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@Lori You make a great point, Lori. I think I need to slow it down a bit and pick a few images that inspire me. I do this everywhere else, why not a device I look at every day?
As always, you make me think :)
1 year, 5 months ago on What’s Your Desktop Wallpaper?
I have never put a Wallpaper on any of my devices! I wonder what that says about me? Can't be bothered? Lazy? I really don't know. My husband puts different family photos on his.
It's so funny, when I log onto a device, I just want to log on and get going......
@Lori Absolutely. It's kind of like how they say that you will find love when you stop looking for it...almost like if you let the issue go, it loses momentum, diffuses and manifests into something potentially good.
1 year, 7 months ago on How Do You Let Go?
Hi Lori and LFI. Great suggestions for resources to help with letting go. I read the "Sedona Method" a few years back and really liked it . Now I need to take a look at "The Secret of Letting Go"
While I have not had anything as horrific as Jennifer has happen in my life - I can't even imagine the process that one must go through to deal with an incident like that. I have had my share of pain and things that just brought me down. I used to obsess over those things, think about them all the time and it created a lot of negativity in my life. I think I just reached a place that I was so unhappy and so stressed that I literally could not live like that anymore. One day I just decided to 'give it up to the universe' and truly let all that stuff go. I thought about the fact that I have always been OK and worrying and stressing over those things was a waste of the precious time I have here. I have also been one to keep everything inside and to think I needed to work through any issues on my own. I decided to truly trust my husband and surrender to the fact that I can count on him to help me walk through everything - that was very freeing. I have been thinking a lot about the idea of 'surrendering' (I have a post partially written about it) and how hard it is for us to completely, and I mean completely, let go and trust. It started in yoga class where the teacher asked us to surrender and I found I was still physically holding on just a little. It's a journey, I think, to get to a place that you can truly let completely go and breathe. For me it happened in one fell swoop - it had to. I don't think that is the case with most. I still do work on things not creeping back in, but I use yoga, meditation and reading positive materials to help with that.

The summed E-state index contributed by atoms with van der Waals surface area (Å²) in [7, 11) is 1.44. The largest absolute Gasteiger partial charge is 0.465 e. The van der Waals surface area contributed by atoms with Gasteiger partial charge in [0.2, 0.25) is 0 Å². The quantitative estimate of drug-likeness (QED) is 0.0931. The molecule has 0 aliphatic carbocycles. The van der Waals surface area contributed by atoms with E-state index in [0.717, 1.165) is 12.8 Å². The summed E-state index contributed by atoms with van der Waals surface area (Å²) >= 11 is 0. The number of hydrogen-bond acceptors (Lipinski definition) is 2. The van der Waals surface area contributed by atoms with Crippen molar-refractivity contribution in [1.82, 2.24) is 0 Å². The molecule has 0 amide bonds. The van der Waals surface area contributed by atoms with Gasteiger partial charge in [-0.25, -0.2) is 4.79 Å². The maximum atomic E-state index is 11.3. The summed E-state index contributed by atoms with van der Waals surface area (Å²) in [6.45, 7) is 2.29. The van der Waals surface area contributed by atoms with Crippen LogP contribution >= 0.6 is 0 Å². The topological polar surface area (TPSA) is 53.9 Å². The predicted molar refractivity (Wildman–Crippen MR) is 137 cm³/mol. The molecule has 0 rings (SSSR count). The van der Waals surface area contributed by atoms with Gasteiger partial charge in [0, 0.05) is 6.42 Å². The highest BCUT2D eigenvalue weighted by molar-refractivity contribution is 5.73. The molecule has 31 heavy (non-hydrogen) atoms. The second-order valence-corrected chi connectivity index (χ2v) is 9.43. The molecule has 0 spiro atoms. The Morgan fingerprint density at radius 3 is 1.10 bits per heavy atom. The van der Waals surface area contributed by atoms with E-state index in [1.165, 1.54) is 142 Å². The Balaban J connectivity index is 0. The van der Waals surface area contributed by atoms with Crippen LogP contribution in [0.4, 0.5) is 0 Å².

@StaceyMJHughes I am perplexed too that people think it is OK to omit. I do think that they find a way to 'make it OK" for themselves, because, really, how could they live with themselves otherwise?
It's interesting about your childhood experiences and your subsequent feelings that you can't enjoy unconditional trust. I had the total opposite reaction to youth experiences. A family member had a chronic lying problem and it was so devastating to me that I vowed to not accept it ever again. Now, I have been fibbed to again, but when I found out about it...that was the deal breaker.
On an encouraging note, I do believe that there are trustworthy people in life. I have faith that there are good people that deserve our trust. I think the hard part is giving people the benefit of the doubt (innocent until proven guilty) when you have been hurt in the past. It is not easy, for sure!!
Off to Yoga to center myself...but I will check back in when I get back. This is a great conversation.
1 year, 7 months ago on What’s Your Deal-Breaker?
Hi Lori, My deal breaker is pretty simple. Don't lie, fib or hold something back because you think it will hurt my feelings. You would think this type of behavior is not prevalent, but I have come across it lots of times in both my personal and professional life (more the holding something back, rather than outright lying). I simply want the real truth all the time. It may hurt for awhile, but at least I know I can trust you.